A number of research reports have identified alcohol as a risk factor for osteoporosis. In one, alcohol intakes of greater than 4 units/day appeared to be a significant predictor of bone loss in postmenopausal women. In men, alcohol also featured predominantly as a risk factor for osteoporosis.(1)
It is suggested that "High alcohol consumption may have a direct suppressive effect on bone formation and may also lead to hypogonadism. Weekly alcohol consumption of more than 14 units for women or 21 units for men may be toxic to the bone". (2)
(1) C Moniz: Alcohol and Bone in British Medical Bulletin (1994), vol 50, No1, pp 67-75
(2) Peel, N; Eastell, R "Osteoporosis" in ABC of Rheumatology; BMJ; 15 April 1995
Some jurisdictions have introduced a differential lower, or zero, drink drive limit for newly qualified drivers. The idea has been opposed by some, on the basis that a lower limit, and especially, a zero limit may be interpreted by youngsters as giving the message that it is acceptable to drink (more) and drive later on in their driving career. However, the evidence suggests that this objection may be misplaced.
An evaluation of the `graduated' licensing system introduced in Ontario, Canada in 1994, suggests that it has cut the proportion of young male drink drivers by over 20%. The new system imposes a zero alcohol limit on new drivers for the first two years after qualification; avoiding major motorways, drive only during the day and be accompanied by a fully qualified and experienced driver.
Before the system was introduced, 23.2% of young male drivers reported driving after drinking: two years after the new system came into operation, the figure was down to 17.9%. There was no significant drop in relation to young women drivers.
Addiction Research Foundation researcher Bob Mann believes the figures show the graduated licensing system is having a general deterrent effect, and that many young men are changing their behaviour to conform to the new requirements. It appears it is not just drinking behaviour which has changed. Following the introduction of the new system there seems to be fewer new drivers. The implication being that some youngsters have delayed obtaining a driving licence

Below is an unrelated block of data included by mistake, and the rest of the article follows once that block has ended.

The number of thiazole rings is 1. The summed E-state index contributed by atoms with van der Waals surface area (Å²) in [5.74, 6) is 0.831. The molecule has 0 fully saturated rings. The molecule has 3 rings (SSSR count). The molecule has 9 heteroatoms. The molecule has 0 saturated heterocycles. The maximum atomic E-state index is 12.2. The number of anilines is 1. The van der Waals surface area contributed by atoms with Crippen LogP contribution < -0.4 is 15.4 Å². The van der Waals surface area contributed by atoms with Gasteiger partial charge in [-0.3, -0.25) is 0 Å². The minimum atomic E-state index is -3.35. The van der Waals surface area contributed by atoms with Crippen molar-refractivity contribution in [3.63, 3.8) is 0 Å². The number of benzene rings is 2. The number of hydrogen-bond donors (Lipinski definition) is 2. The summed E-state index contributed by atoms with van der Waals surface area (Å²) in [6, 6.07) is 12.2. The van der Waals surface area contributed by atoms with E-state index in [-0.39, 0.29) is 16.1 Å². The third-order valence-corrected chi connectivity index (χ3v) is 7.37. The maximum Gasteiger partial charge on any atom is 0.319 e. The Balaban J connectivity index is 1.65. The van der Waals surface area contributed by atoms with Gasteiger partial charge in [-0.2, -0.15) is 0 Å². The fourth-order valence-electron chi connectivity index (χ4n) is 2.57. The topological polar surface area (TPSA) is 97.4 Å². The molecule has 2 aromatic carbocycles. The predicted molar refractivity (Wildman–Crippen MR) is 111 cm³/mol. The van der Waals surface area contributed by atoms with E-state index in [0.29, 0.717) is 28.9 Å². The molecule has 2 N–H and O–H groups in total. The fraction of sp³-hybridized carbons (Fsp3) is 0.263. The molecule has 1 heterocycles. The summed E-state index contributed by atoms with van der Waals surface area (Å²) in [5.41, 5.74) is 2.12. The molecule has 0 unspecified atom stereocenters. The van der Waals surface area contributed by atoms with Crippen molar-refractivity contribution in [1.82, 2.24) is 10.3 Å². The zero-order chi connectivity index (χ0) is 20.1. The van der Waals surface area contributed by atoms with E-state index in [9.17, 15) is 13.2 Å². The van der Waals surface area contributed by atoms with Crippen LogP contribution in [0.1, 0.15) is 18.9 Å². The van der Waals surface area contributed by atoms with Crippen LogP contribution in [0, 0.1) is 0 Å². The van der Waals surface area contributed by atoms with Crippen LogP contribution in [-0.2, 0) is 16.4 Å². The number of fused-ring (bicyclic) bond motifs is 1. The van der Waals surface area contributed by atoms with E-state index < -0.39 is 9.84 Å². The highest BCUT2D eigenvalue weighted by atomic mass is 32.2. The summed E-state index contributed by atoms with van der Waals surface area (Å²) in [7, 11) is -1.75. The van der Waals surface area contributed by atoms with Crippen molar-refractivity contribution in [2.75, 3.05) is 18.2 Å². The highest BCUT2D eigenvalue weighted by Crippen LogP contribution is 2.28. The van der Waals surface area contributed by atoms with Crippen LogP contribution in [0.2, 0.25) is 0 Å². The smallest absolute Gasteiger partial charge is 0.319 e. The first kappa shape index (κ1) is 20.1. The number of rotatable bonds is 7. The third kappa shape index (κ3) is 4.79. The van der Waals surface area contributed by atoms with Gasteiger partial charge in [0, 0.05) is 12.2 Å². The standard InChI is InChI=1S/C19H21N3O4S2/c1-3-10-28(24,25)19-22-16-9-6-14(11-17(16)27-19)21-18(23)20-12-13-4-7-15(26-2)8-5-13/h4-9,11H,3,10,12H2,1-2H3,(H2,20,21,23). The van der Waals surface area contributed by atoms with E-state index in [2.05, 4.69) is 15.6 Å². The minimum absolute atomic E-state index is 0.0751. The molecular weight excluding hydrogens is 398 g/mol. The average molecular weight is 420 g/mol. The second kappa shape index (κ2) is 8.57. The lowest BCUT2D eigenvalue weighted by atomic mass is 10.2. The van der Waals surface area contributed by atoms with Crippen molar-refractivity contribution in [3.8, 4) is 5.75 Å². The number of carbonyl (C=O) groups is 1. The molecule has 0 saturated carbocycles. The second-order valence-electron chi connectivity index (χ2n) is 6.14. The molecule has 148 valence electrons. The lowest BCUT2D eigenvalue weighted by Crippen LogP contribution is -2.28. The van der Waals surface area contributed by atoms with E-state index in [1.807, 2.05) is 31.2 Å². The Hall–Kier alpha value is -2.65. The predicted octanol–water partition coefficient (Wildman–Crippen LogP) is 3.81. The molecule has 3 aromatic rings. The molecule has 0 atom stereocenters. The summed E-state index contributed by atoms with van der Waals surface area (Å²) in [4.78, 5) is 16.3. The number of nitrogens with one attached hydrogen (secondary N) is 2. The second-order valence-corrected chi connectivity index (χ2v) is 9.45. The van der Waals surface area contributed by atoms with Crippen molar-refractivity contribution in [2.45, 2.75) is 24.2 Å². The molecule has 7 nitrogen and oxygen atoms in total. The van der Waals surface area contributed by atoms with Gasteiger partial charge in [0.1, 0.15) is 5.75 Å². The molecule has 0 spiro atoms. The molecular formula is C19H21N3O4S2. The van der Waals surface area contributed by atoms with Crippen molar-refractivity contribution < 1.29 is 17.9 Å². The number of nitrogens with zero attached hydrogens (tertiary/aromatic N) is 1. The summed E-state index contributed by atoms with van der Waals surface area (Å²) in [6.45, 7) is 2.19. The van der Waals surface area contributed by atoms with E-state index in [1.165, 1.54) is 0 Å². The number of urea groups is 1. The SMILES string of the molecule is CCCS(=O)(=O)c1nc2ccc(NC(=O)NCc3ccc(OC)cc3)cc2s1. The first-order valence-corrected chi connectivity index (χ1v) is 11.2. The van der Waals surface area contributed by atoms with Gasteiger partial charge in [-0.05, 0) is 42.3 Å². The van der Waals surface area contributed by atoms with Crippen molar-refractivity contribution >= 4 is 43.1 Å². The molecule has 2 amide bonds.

In New Zealand, the first country to introduce graduated licensing, deaths among 15-17 year old drivers and their passengers fell by around 25% during the first two years of the programme. The Canadians are hoping for a similar impact.
Police have called for an end to the practice of company sponsorship in return for adverts on police cars. Leaders of the junior ranks of the Police Federation will raise the matter with the Home Secretary, Jack Straw at their annual conference.
Chairman of the constables' branch, David French said, "I don't want PC McBurger on my shoulder or my helmet or my back. Policing is a public service and it must operate independetly of, and above, all private interests. Anything else is tantamount to corruption". Mr. French said all policing should be paid for out of taxation. "Our badge is not for sale".
Chief constables are presently allowed to raise 1 per cent of their annual budget from sponsorship after the Home office relaxed rules several years ago. This has amounted to £70 million across the country. Avon and Somerset police are being sponsored by a chain of off-licences and Mr French pointed out the difficulty of officers policing against drink driving whilst advertising alcohol on their cars. The City of London force was already considering putting advertising on uniforms, and Merseyside police putting a logo on the backs of officers patrolling a football ground.
Nigel Griffiths, Consumer Affairs Minister, added his full support for Dennis Turner's Private Members Bill which will mean that beer drinkers will get a full liquid measure, even for beers that are customarily served with a significant "head" comprising a mixture of gas and liquid.